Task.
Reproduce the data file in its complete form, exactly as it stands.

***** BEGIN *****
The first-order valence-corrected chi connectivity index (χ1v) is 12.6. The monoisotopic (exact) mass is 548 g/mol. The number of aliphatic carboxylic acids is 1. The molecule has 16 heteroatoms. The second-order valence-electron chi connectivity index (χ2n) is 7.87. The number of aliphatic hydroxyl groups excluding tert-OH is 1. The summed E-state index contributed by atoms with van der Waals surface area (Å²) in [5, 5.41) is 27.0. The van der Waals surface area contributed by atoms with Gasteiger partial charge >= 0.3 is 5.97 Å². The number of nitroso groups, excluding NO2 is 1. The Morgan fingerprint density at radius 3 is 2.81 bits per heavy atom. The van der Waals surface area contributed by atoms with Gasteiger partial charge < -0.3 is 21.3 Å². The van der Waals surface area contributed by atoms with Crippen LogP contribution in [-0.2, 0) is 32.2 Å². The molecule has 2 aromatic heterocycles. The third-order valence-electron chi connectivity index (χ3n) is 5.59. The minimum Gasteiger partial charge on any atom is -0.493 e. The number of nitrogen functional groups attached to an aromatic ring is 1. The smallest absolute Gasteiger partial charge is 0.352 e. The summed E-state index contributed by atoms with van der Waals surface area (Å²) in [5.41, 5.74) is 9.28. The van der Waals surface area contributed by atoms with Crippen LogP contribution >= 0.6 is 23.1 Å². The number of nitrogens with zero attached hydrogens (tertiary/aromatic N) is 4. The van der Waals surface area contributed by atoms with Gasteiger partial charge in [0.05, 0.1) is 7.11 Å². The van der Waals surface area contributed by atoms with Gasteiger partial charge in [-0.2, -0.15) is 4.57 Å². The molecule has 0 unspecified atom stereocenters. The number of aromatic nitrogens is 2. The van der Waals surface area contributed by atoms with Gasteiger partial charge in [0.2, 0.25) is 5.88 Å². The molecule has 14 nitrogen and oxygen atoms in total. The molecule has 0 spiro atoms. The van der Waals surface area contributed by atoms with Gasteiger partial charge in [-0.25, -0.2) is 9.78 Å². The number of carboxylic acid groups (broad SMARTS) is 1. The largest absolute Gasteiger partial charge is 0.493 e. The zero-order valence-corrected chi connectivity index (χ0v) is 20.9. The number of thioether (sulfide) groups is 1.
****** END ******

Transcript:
The first-order valence-corrected chi connectivity index (χ1v) is 12.6. The monoisotopic (exact) mass is 548 g/mol. The number of aliphatic carboxylic acids is 1. The molecule has 16 heteroatoms. The second-order valence-electron chi connectivity index (χ2n) is 7.87. The number of aliphatic hydroxyl groups excluding tert-OH is 1. The summed E-state index contributed by atoms with van der Waals surface area (Å²) in [5, 5.41) is 27.0. The van der Waals surface area contributed by atoms with Gasteiger partial charge >= 0.3 is 5.97 Å². The number of nitroso groups, excluding NO2 is 1. The Morgan fingerprint density at radius 3 is 2.81 bits per heavy atom. The van der Waals surface area contributed by atoms with Gasteiger partial charge < -0.3 is 21.3 Å². The van der Waals surface area contributed by atoms with Crippen LogP contribution in [-0.2, 0) is 32.2 Å². The molecule has 2 aromatic heterocycles. The third-order valence-electron chi connectivity index (χ3n) is 5.59. The minimum Gasteiger partial charge on any atom is -0.493 e. The number of nitrogen functional groups attached to an aromatic ring is 1. The smallest absolute Gasteiger partial charge is 0.352 e. The summed E-state index contributed by atoms with van der Waals surface area (Å²) in [5.41, 5.74) is 9.28. The van der Waals surface area contributed by atoms with Crippen LogP contribution >= 0.6 is 23.1 Å². The number of nitrogens with zero attached hydrogens (tertiary/aromatic N) is 4. The van der Waals surface area contributed by atoms with Gasteiger partial charge in [0.05, 0.1) is 7.11 Å². The van der Waals surface area contributed by atoms with Gasteiger partial charge in [-0.2, -0.15) is 4.57 Å². The molecule has 0 unspecified atom stereocenters. The number of aromatic nitrogens is 2. The van der Waals surface area contributed by atoms with Gasteiger partial charge in [0.2, 0.25) is 5.88 Å². The molecule has 14 nitrogen and oxygen atoms in total. The molecule has 0 spiro atoms. The van der Waals surface area contributed by atoms with Gasteiger partial charge in [-0.25, -0.2) is 9.78 Å². The number of carboxylic acid groups (broad SMARTS) is 1. The largest absolute Gasteiger partial charge is 0.493 e. The zero-order valence-corrected chi connectivity index (χ0v) is 20.9. The number of thioether (sulfide) groups is 1.